Creating The Future Through Engineering Innovation
Engineers reimagine the possible with each new day, designing new systems and improving processes that directly impact our world. From street improvement to city skylines, they begin at the earliest stages of each project. The word project in itself can reference just about anything, which is exactly what engineers are responsible for (just about anything). If it isn’t a naturally occurring structure or object, chances are a few engineers were involved. Now that I’ve told you nothing and everything about engineering all at once, what do you think? Pretty cool, huh? Put simply, engineers take existing data and concepts to formulate new products and improve current ones. The projects of today improve our future, thanks to the engineers behind the scenes.
It’s not just about things that look futuristic, like the recent SoFi Stadium, or the VIA 57 Pyramid building in New York, it’s also about sustainability and the positive future impacts resulting from the project. In today’s era, the modern engineer will consider factors like how a particular building affects a parcel of land, energy efficiency, carbon emissions, and the materials used in construction. Although these factors are focused on the environment, they improve overall community health and enhance our quality of life. Think about the invention of the wheel, or the start of the Internet, primitive during their early stages yet now we have self-driving cars and the ability to stream information almost anywhere. Engineers have given us this opportunity through trial and error, critical thinking, and most importantly, applied imagination.
Engineers may not be kicking out tractor beams and warp drives…yet, but what they are doing is finding new, innovative ways to use resources and solve problems for our society. There are many potential outcomes when it comes to innovative design, such as sustainability initiatives and environmental well-being, economic improvement or encouragement, or societal impacts like improved connectedness and public facilities.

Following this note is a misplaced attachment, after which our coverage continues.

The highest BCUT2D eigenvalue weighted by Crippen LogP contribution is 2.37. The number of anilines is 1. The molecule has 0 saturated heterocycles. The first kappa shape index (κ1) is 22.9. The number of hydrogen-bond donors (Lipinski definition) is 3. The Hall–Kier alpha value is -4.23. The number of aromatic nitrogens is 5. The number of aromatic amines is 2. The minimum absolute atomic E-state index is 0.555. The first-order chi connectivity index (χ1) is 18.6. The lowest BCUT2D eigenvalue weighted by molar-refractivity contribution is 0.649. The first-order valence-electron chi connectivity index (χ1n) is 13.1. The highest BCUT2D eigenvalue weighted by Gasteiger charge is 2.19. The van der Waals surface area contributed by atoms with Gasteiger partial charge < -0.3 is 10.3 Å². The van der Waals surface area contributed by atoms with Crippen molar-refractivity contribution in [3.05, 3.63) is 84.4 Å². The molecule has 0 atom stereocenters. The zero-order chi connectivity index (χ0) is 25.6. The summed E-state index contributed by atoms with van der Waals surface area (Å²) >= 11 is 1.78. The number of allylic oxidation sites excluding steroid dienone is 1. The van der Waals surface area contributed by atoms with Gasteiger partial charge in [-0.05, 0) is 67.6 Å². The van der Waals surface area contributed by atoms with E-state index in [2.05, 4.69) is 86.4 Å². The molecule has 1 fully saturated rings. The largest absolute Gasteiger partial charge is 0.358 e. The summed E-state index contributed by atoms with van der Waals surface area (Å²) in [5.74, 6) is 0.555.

CopenHill is a clean waste-to-energy plant in Copenhagen, Denmark, often called one of the most sustainable cities in the world. What’s special about this building, however, is its mixed-use capabilities. Innovative engineers were able to successfully incorporate community lifestyle and health into a powerplant design. The building’s interior houses the waste incinerator while the rest is left for public use with a ski slope, rock climbing wall, and walking trails on the roof. Did you ever think it possible that an industrial plant could attract tourists and bolster the local economy? This is a prime example of how engineers combine the knowledge they have across different segments and apply it to the development of a new facility or product.
This same ideology is being applied in the Metro, through the development of a new terminal at the Kansas City International Airport. The use of electric buses to connect parking structures and the potential addition of a solar farm are just a few of their environmental initiatives. The Royals recently announced plans to relocate Kauffman Stadium, their home since 1973, into the downtown district of Kansas City. While there is no timeline for this project, this exciting move will undoubtedly impact City infrastructure, and how the population travels across the Metro. Consider the impact of the Power & Light District, since construction it has improved our City’s economy, culture, and sparked apartment developments One Light and Two Light. Initiatives like Vision Zero will aid in this process, although it is ultimately up to the engineers to design and incorporate these changes.
As we move further into this technological age we’ve become more focused on the well-being of one another as well as the planet. Thankfully, the engineers are looking out for us by creating the infrastructure that keeps us connected. While Kansas City continues to grow and uncover new opportunities, engineers will be at the forefront providing design, presenting unique solutions, and serving as agents of progress.
This week serves as a reminder that engineers are all around us, and what we see in our cities and towns would not be possible without their creativity and foresight. We always aim to positively impact everyday living with our ‘No Problem’ attitude and through community development, connectivity, and safety in the world around us.